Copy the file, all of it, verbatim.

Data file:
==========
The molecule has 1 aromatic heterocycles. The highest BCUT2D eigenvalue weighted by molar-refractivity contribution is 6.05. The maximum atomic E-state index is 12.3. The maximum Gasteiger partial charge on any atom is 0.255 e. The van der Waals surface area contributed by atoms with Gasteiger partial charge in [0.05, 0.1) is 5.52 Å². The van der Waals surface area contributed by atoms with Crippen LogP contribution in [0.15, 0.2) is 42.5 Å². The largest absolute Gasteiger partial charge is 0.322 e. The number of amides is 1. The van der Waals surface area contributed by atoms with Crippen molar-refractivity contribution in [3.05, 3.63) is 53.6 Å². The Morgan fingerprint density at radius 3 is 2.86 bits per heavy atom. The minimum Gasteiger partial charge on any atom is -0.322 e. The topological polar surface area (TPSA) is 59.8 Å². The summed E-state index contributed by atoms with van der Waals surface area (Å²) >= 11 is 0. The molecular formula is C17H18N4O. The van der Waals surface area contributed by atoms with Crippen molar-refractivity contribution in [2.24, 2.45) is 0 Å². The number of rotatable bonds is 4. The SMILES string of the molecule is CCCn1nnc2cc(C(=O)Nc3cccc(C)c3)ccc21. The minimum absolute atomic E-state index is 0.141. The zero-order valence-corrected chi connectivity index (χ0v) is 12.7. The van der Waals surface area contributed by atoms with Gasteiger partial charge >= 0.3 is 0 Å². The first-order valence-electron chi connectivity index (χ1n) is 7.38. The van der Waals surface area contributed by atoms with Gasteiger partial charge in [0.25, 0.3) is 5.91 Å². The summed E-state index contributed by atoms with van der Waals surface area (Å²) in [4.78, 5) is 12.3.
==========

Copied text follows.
The molecule has 1 aromatic heterocycles. The highest BCUT2D eigenvalue weighted by molar-refractivity contribution is 6.05. The maximum atomic E-state index is 12.3. The maximum Gasteiger partial charge on any atom is 0.255 e. The van der Waals surface area contributed by atoms with Gasteiger partial charge in [0.05, 0.1) is 5.52 Å². The van der Waals surface area contributed by atoms with Crippen LogP contribution in [0.15, 0.2) is 42.5 Å². The largest absolute Gasteiger partial charge is 0.322 e. The number of amides is 1. The van der Waals surface area contributed by atoms with Crippen molar-refractivity contribution in [3.05, 3.63) is 53.6 Å². The Morgan fingerprint density at radius 3 is 2.86 bits per heavy atom. The minimum Gasteiger partial charge on any atom is -0.322 e. The topological polar surface area (TPSA) is 59.8 Å². The summed E-state index contributed by atoms with van der Waals surface area (Å²) >= 11 is 0. The molecular formula is C17H18N4O. The van der Waals surface area contributed by atoms with Crippen molar-refractivity contribution in [2.24, 2.45) is 0 Å². The number of rotatable bonds is 4. The SMILES string of the molecule is CCCn1nnc2cc(C(=O)Nc3cccc(C)c3)ccc21. The minimum absolute atomic E-state index is 0.141. The zero-order valence-corrected chi connectivity index (χ0v) is 12.7. The van der Waals surface area contributed by atoms with Gasteiger partial charge >= 0.3 is 0 Å². The first-order valence-electron chi connectivity index (χ1n) is 7.38. The van der Waals surface area contributed by atoms with Gasteiger partial charge in [0.25, 0.3) is 5.91 Å². The summed E-state index contributed by atoms with van der Waals surface area (Å²) in [4.78, 5) is 12.3.